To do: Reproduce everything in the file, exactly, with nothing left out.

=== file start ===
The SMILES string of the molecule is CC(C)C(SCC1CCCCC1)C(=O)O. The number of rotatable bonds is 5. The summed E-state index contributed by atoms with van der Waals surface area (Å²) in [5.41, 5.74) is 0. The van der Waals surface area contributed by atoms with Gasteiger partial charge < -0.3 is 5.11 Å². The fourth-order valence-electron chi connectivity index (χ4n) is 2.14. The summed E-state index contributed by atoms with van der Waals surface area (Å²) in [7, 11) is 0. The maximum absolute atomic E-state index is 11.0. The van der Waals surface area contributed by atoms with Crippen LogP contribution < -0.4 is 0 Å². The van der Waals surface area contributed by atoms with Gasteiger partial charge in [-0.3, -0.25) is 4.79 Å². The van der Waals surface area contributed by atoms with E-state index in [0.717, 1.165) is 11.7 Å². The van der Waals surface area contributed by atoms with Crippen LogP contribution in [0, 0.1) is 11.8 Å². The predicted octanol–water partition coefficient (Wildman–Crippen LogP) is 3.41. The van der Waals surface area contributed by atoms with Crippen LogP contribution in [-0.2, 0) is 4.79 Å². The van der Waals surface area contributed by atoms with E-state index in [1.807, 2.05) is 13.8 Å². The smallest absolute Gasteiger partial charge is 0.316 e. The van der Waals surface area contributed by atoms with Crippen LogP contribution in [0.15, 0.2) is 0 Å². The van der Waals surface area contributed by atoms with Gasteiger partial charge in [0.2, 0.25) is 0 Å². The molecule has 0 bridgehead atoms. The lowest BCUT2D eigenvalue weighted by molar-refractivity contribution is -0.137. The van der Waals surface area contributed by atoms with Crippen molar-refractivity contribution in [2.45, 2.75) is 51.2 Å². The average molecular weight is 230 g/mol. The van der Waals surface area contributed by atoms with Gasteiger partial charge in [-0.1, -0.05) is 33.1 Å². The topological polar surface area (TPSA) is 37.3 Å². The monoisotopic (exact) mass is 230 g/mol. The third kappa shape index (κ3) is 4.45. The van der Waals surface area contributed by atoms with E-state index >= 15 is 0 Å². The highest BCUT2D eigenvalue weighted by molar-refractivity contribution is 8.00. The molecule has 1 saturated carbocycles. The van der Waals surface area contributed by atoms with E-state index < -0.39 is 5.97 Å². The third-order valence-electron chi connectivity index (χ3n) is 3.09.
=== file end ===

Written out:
The SMILES string of the molecule is CC(C)C(SCC1CCCCC1)C(=O)O. The number of rotatable bonds is 5. The summed E-state index contributed by atoms with van der Waals surface area (Å²) in [5.41, 5.74) is 0. The van der Waals surface area contributed by atoms with Gasteiger partial charge < -0.3 is 5.11 Å². The fourth-order valence-electron chi connectivity index (χ4n) is 2.14. The summed E-state index contributed by atoms with van der Waals surface area (Å²) in [7, 11) is 0. The maximum absolute atomic E-state index is 11.0. The van der Waals surface area contributed by atoms with Crippen LogP contribution < -0.4 is 0 Å². The van der Waals surface area contributed by atoms with Gasteiger partial charge in [-0.3, -0.25) is 4.79 Å². The van der Waals surface area contributed by atoms with E-state index in [0.717, 1.165) is 11.7 Å². The van der Waals surface area contributed by atoms with Crippen LogP contribution in [0, 0.1) is 11.8 Å². The predicted octanol–water partition coefficient (Wildman–Crippen LogP) is 3.41. The van der Waals surface area contributed by atoms with Crippen LogP contribution in [-0.2, 0) is 4.79 Å². The van der Waals surface area contributed by atoms with E-state index in [1.807, 2.05) is 13.8 Å². The smallest absolute Gasteiger partial charge is 0.316 e. The van der Waals surface area contributed by atoms with Crippen LogP contribution in [0.15, 0.2) is 0 Å². The van der Waals surface area contributed by atoms with Gasteiger partial charge in [0.2, 0.25) is 0 Å². The molecule has 0 bridgehead atoms. The lowest BCUT2D eigenvalue weighted by molar-refractivity contribution is -0.137. The van der Waals surface area contributed by atoms with Crippen molar-refractivity contribution in [2.45, 2.75) is 51.2 Å². The average molecular weight is 230 g/mol. The van der Waals surface area contributed by atoms with Gasteiger partial charge in [-0.1, -0.05) is 33.1 Å². The topological polar surface area (TPSA) is 37.3 Å². The monoisotopic (exact) mass is 230 g/mol. The third kappa shape index (κ3) is 4.45. The van der Waals surface area contributed by atoms with E-state index >= 15 is 0 Å². The highest BCUT2D eigenvalue weighted by molar-refractivity contribution is 8.00. The molecule has 1 saturated carbocycles. The van der Waals surface area contributed by atoms with E-state index < -0.39 is 5.97 Å². The third-order valence-electron chi connectivity index (χ3n) is 3.09.